After a major regression and the emergence of the basin at the end of the Jurassic, the first Lower Cretaceous deposits were essentially continental (Wealden facies), argillaceous and sandy due to the erosion of the surrounding continents. Marine conditions returned progressively from the East (during the Aptian) to the West (during the Albian). During the Late Cretaceous, very high sea levels allowed the invasion of this epicontinental platform by pelagic organisms, such as coccolithophoridea, leading to the homogeneous chalk deposits. Sedimentation was driven by several transgressive-regressive third-order cycles (Robaszynski et al., 1998; Lasseur, 2007; Amédro and Robaszynski, 2014), and the highest sea level occurred near the Cenomanian-Turonian boundary (Haq, 2014). Tectonic episodes, related to the regional geodynamic evolution of the NW European basins, also had an influence on the depositional systems during the Middle Cenomanian to Lower Turonian and in the Upper Turonian intervals (Deconinck et al., 1991a; Vandyckes and Bergerat, 1992; Bergerat and Vandycke, 1994; Lasseur, 2007; Mortimore, 2011). For example, more subsiding areas have been identified locally (Boulonnais, Aube) but, on the contrary, other areas show relative uplift and erosion (Pays de Caux, Normandy, Touraine).

The studied borehole (Fig. 1) is located in the centre of the Paris Basin between the North Bohemian Massif to the East and the whole range of the Armorican Massif (West) and Massif Central to the South, which is an area of several major oceanic circulations (Voigt and Wiese, 2000). Cooler water masses from the north may have flowed down along the Bohemian Massif; a north-westward shift of boreal currents is defined in the southern part of the basin and, also, in the North Atlantic water circulation along the England margin (Voigt and Wiese, 2000). The most subsiding part of the Paris Basin, during the Cenomanian and Turonian, is found near Provins (Seine-et-Marne), which was also a most open area to the pelagic Tethyan realm (Lasseur, 2007) between the north-west infra-tidal and the south-east bathyal domains throughout the Anglo-Paris Basin.

2.2 Lithology of the Craie 701-Poigny borehole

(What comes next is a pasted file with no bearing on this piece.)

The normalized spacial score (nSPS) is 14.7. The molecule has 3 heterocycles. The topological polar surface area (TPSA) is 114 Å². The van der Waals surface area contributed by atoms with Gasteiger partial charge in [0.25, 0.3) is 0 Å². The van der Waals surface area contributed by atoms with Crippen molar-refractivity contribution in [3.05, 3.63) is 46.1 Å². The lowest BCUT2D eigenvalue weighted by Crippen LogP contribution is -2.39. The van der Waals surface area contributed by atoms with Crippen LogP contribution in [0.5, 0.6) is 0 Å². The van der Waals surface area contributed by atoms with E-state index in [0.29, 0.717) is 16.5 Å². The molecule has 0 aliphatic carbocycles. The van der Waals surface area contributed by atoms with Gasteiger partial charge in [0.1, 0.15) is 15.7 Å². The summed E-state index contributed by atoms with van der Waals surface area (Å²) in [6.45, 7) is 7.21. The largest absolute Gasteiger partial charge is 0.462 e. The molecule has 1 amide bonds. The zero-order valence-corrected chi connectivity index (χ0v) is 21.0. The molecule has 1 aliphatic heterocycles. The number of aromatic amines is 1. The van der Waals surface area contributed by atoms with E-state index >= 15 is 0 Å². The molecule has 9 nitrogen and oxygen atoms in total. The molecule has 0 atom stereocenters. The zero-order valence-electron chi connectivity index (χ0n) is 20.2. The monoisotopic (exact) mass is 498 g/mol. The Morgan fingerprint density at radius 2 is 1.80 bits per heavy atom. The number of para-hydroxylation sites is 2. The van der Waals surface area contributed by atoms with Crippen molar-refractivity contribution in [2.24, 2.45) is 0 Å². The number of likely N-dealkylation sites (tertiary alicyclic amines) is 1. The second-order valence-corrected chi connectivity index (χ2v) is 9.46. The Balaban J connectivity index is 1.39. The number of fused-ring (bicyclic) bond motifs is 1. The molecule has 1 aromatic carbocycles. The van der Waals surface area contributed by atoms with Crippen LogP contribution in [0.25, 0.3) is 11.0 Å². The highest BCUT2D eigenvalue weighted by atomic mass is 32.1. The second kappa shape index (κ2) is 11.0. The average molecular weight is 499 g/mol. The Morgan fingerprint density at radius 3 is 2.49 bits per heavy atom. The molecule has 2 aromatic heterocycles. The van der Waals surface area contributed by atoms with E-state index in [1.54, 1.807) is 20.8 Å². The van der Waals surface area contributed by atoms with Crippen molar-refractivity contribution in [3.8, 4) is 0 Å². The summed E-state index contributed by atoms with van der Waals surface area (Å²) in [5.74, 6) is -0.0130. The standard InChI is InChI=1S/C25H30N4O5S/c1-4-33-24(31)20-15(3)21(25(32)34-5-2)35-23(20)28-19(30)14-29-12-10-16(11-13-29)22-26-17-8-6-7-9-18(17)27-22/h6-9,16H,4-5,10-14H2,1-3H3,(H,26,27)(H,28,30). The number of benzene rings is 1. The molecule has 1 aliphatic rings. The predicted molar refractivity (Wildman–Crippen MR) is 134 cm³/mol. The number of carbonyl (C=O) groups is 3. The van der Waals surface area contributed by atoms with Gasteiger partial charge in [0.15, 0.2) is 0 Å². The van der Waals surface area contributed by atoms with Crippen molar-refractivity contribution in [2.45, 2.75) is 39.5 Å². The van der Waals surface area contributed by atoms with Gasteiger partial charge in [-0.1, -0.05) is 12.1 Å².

The two boreholes at Poigny and Sainte-Colombe were drilled as part of the Craie 700 programme, initiated by the Paris Basin Geologists Association and the French Compagnie Générale de Géophysique. These cores are stored at the core library of Rennes1 University (France). The initial objective of this project was to understand the variations of the seismic wave velocity in the chalk which had remained unexplained after more than 50 years of petroleum exploration (Hanot, 2000). Despite the fact that the chalk turned out to be one of the hardest rocks to core due to rapid equipment breakage caused by flints, nodular chalks and fractures (Mortimore, 2014), recovery reached 98%. From an applied geology perspective, the main result was the occurrence of a 17 m thick, dolomitic unit, located at a depth of 168 to 185 m (from the surface) in the Craie 702-Sainte-Colombe hole (Pomerol, 2000), whereas the same stratigraphic interval drilled at Poigny (Craie 701 borehole, Robaszynski, 2000; Robaszynski et al., 2005) showed the usual chalk facies. Therefore, in order to prevent diagenetic artefacts, the Craie 701 borehole was chosen for the geochemical analysis.

The Craie 701 borehole displays an apparently continuous 650 m thick chalk succession from the Early Cenomanian to the Campanian-Maastrichtian boundary (Robaszynski and Bellier, 2000). The detailed lithology (Fig. 2) was described by Barrier (2000), Robaszynski (2000) and Robaszynski et al. (2005). Eleven lithological units (LU) have been described. The oldest eight were studied here. Briefly, the facies encountered in these LU are the following, from older to younger strata:

  • LU1 (700.00 to 674.20 m): hard grey cherty limestone with phosphatic and glauconite conglomeratic levels;

  • LU2 (674.20 to 654.60 m): grey flaser limestone composed of calcispheres cemented with calcite and partly with dolomite. A 40 cm thick conglomerate marks the base of this unit;

  • LU3 (654.60 to 646.60 m): grey marly chalk. This unit can correspond to the Anglo Paris Basin Plenus Marls Formation (Jefferies, 1963), considering the highest occurrence of the benthic foraminifera Rotalipora cushmani at 651.80 m (Robaszynski et al., 2005);

  • LU4 (646.60 to 622.10 m): nodular flaser chalk;

  • LU5 (622.10 to 520.7 m): calcispheres and hard flaser chalk with frequent marl beds.
    The three marly layers, corresponding to bentonite levels, are described: the Bridgewick Marl (at 523 m), the Caburn Marl (at 550.5 m) and the Southerham Marl (at 566.70 m; Deconinck et al., 2005; Robaszynski et al., 2005; Lasseur, 2007; Mortimore, 2011);

  • LU6 (520.70 to 508.10 m): chalk with tubular flints;